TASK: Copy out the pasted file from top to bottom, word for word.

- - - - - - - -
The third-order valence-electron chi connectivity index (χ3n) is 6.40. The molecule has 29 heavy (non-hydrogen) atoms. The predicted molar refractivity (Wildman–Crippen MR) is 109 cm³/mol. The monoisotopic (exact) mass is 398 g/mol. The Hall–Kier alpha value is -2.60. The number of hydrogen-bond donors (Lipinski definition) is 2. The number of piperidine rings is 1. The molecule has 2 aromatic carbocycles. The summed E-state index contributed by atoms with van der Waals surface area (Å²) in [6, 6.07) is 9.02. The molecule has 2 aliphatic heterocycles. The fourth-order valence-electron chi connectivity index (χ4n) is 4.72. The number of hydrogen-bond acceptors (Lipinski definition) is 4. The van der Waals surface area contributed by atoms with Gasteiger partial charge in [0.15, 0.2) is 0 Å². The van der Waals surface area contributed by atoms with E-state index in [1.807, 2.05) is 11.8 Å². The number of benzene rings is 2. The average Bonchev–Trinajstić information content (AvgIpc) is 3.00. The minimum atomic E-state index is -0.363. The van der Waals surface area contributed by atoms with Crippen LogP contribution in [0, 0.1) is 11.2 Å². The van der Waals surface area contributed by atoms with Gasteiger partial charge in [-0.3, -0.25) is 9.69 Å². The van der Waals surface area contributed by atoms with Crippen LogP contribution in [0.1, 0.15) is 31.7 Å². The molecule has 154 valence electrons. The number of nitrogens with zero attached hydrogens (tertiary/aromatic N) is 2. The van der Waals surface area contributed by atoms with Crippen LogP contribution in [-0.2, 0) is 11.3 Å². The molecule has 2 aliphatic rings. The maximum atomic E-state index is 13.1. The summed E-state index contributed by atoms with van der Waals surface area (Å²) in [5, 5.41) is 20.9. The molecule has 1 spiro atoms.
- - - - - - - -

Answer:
The third-order valence-electron chi connectivity index (χ3n) is 6.40. The molecule has 29 heavy (non-hydrogen) atoms. The predicted molar refractivity (Wildman–Crippen MR) is 109 cm³/mol. The monoisotopic (exact) mass is 398 g/mol. The Hall–Kier alpha value is -2.60. The number of hydrogen-bond donors (Lipinski definition) is 2. The number of piperidine rings is 1. The molecule has 2 aromatic carbocycles. The summed E-state index contributed by atoms with van der Waals surface area (Å²) in [6, 6.07) is 9.02. The molecule has 2 aliphatic heterocycles. The fourth-order valence-electron chi connectivity index (χ4n) is 4.72. The number of hydrogen-bond acceptors (Lipinski definition) is 4. The van der Waals surface area contributed by atoms with Gasteiger partial charge in [0.15, 0.2) is 0 Å². The van der Waals surface area contributed by atoms with E-state index in [1.807, 2.05) is 11.8 Å². The number of benzene rings is 2. The average Bonchev–Trinajstić information content (AvgIpc) is 3.00. The minimum atomic E-state index is -0.363. The van der Waals surface area contributed by atoms with Crippen LogP contribution in [0, 0.1) is 11.2 Å². The van der Waals surface area contributed by atoms with Gasteiger partial charge in [-0.3, -0.25) is 9.69 Å². The van der Waals surface area contributed by atoms with Crippen LogP contribution in [0.1, 0.15) is 31.7 Å². The molecule has 154 valence electrons. The number of nitrogens with zero attached hydrogens (tertiary/aromatic N) is 2. The van der Waals surface area contributed by atoms with Crippen LogP contribution in [-0.2, 0) is 11.3 Å². The molecule has 2 aliphatic rings. The maximum atomic E-state index is 13.1. The summed E-state index contributed by atoms with van der Waals surface area (Å²) in [5, 5.41) is 20.9. The molecule has 1 spiro atoms.